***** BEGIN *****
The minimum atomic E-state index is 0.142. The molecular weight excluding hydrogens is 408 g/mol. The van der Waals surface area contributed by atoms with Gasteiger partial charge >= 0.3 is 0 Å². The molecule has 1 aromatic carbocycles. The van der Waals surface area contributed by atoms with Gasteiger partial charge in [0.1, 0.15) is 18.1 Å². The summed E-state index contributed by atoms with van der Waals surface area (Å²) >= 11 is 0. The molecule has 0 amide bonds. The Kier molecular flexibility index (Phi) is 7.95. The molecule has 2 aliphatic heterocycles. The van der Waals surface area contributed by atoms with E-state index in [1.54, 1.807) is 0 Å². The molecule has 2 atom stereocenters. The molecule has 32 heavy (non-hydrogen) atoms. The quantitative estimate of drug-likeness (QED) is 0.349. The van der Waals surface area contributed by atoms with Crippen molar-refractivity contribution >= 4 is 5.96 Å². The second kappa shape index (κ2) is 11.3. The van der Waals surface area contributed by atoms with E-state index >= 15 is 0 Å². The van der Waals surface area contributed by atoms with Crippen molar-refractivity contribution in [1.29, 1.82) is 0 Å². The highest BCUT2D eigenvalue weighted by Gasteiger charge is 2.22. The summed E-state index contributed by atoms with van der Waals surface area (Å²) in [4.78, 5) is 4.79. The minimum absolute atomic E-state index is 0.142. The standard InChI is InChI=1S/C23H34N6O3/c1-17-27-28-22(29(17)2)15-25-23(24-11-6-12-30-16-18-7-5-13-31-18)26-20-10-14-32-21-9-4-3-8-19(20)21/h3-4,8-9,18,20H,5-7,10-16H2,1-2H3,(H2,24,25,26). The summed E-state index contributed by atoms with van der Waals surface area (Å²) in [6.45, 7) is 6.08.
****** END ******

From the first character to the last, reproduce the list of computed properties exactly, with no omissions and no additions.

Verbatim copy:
The minimum atomic E-state index is 0.142. The molecular weight excluding hydrogens is 408 g/mol. The van der Waals surface area contributed by atoms with Gasteiger partial charge >= 0.3 is 0 Å². The molecule has 1 aromatic carbocycles. The van der Waals surface area contributed by atoms with Gasteiger partial charge in [0.1, 0.15) is 18.1 Å². The summed E-state index contributed by atoms with van der Waals surface area (Å²) >= 11 is 0. The molecule has 0 amide bonds. The Kier molecular flexibility index (Phi) is 7.95. The molecule has 2 aliphatic heterocycles. The van der Waals surface area contributed by atoms with E-state index in [1.54, 1.807) is 0 Å². The molecule has 2 atom stereocenters. The molecule has 32 heavy (non-hydrogen) atoms. The quantitative estimate of drug-likeness (QED) is 0.349. The van der Waals surface area contributed by atoms with Crippen molar-refractivity contribution >= 4 is 5.96 Å². The second kappa shape index (κ2) is 11.3. The van der Waals surface area contributed by atoms with E-state index >= 15 is 0 Å². The van der Waals surface area contributed by atoms with Crippen molar-refractivity contribution in [1.29, 1.82) is 0 Å². The highest BCUT2D eigenvalue weighted by Gasteiger charge is 2.22. The summed E-state index contributed by atoms with van der Waals surface area (Å²) in [4.78, 5) is 4.79. The minimum absolute atomic E-state index is 0.142. The standard InChI is InChI=1S/C23H34N6O3/c1-17-27-28-22(29(17)2)15-25-23(24-11-6-12-30-16-18-7-5-13-31-18)26-20-10-14-32-21-9-4-3-8-19(20)21/h3-4,8-9,18,20H,5-7,10-16H2,1-2H3,(H2,24,25,26). The summed E-state index contributed by atoms with van der Waals surface area (Å²) in [6.45, 7) is 6.08.